While Montgomery’s work has been less visible in the four years that he’s been inside Gilead, he still has his fingers in a lot of pots in Seattle. He’s the former chairman of the Washington Biotechnology & Biomedical Association, serves on the board of trustees of the state’s Life Sciences Discovery Fund, and recently joined the board of Seattle-based ZymoGenetics (NASDAQ: ZGEN).
True to form, the always loquacious Montgomery was happy to chat and joke around over the phone yesterday. He says he’s circled Halloween on the calendar as his target date to figure out what to do next. It might be in the field of respiratory drugs, which he knows best, but it could be something related like antibiotics, infectious diseases, or something else.
One thing he knows already—the world of biotech venture capital has changed dramatically since he started Corus in 2001. That company raised more than $145 million in venture capital, for one really visible asset (Cayston), and a bunch of people with talent and experience to do more.
“The VC environment has changed dramatically, the same old business models don’t seem to work, Montgomery says. “Corus wouldn’t work today, healthcare reform has changed the rules. I’ll have to ask if there is a business model. I’m not sure there is one.”
I asked Montgomery what he considered his ideal working environment, given he’s done both the startup life and the big company. He noted that the benefit of being at Gilead is that it has virtually unlimited resources to throw at a scientific or medical problem, but the downside is bureaucracy. A small company’s lack of bureaucracy is wonderful, but if you burn through $20 million on a hard problem and fail, you’re toast. He doesn’t miss the stress Corus suffered when a giant company (Chiron, now Novartis) almost bled his startup company to death through a trade secrets lawsuit before Gilead saved the day with a strategic investment. (The suit was ultimately settled after Novartis bought Chiron).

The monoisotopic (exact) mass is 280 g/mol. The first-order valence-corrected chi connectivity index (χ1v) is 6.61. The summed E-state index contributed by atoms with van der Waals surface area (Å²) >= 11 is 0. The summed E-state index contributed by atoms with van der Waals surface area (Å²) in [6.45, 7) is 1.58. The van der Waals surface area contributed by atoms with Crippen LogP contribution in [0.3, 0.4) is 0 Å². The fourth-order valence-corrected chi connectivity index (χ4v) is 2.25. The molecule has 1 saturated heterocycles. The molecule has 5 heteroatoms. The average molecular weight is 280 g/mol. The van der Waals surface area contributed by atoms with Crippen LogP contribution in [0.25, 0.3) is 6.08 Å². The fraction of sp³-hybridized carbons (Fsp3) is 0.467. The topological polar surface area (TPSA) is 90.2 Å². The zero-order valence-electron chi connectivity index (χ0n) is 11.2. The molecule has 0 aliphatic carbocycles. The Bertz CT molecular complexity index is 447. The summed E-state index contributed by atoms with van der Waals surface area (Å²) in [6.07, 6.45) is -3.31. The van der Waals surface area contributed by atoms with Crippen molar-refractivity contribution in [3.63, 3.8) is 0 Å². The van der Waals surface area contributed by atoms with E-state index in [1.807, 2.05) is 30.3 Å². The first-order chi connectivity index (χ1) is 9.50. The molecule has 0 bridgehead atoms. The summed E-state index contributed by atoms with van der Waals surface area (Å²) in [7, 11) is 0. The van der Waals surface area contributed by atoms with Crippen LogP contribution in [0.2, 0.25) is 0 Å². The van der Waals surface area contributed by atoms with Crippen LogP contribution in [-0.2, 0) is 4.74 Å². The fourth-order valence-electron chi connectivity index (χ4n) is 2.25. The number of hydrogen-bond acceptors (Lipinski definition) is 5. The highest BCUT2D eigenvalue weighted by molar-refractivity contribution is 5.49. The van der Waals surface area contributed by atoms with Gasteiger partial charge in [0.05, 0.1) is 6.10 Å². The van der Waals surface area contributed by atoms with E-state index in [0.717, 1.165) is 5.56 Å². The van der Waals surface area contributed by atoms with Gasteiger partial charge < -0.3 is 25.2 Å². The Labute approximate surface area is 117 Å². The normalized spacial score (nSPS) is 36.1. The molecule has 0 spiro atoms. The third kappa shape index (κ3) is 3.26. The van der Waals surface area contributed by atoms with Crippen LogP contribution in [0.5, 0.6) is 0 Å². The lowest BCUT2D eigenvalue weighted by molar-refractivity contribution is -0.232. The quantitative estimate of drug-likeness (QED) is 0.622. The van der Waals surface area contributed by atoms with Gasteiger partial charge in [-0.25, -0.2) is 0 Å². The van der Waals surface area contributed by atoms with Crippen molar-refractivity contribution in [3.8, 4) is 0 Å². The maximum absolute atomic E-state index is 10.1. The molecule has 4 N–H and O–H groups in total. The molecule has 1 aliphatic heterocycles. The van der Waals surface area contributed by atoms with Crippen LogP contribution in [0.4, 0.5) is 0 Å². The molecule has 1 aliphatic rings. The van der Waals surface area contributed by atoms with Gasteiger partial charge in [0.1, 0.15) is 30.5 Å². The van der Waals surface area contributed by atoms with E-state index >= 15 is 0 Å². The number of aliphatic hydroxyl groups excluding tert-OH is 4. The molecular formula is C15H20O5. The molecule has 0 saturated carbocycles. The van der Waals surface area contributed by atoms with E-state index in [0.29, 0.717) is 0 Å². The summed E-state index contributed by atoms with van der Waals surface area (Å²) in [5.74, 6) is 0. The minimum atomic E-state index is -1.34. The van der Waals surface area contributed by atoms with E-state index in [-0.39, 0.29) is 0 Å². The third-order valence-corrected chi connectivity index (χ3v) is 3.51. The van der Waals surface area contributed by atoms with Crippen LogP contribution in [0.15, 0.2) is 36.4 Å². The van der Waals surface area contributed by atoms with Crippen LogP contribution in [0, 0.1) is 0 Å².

“At Gilead, $20 million is a rounding error,” Montgomery says. “It spoils you and softens your hard-nosed thinking, because you can take big bets and not really worry about them.”
Although I pressed for detail, Montgomery says he doesn’t have any firm idea he’s locked into yet, or what kind of company structure he might need to mobilize. He has a non-compete agreement, so he can’t poach any of his talented colleagues who currently work at Gilead today.
One thing Montgomery isn’t doing is taking some time off to recharge his batteries. He already took a couple weeks of vacation earlier this summer, which he says is a lot for him. He’s currently working about 80 hours a week, and anticipates dialing back his Gilead work to about 20 hours a week as an advisor. But really, there’s a good possibility he could take that commitment down to zero hours a week at some point in the next couple of months, depending on what he decides to do.
“It took me a couple months to figure out what to do last time,” when he was between jobs, Montgomery says. “I’m going to read a lot, figure out what’s going on. I don’t have any brilliant ideas at the moment.”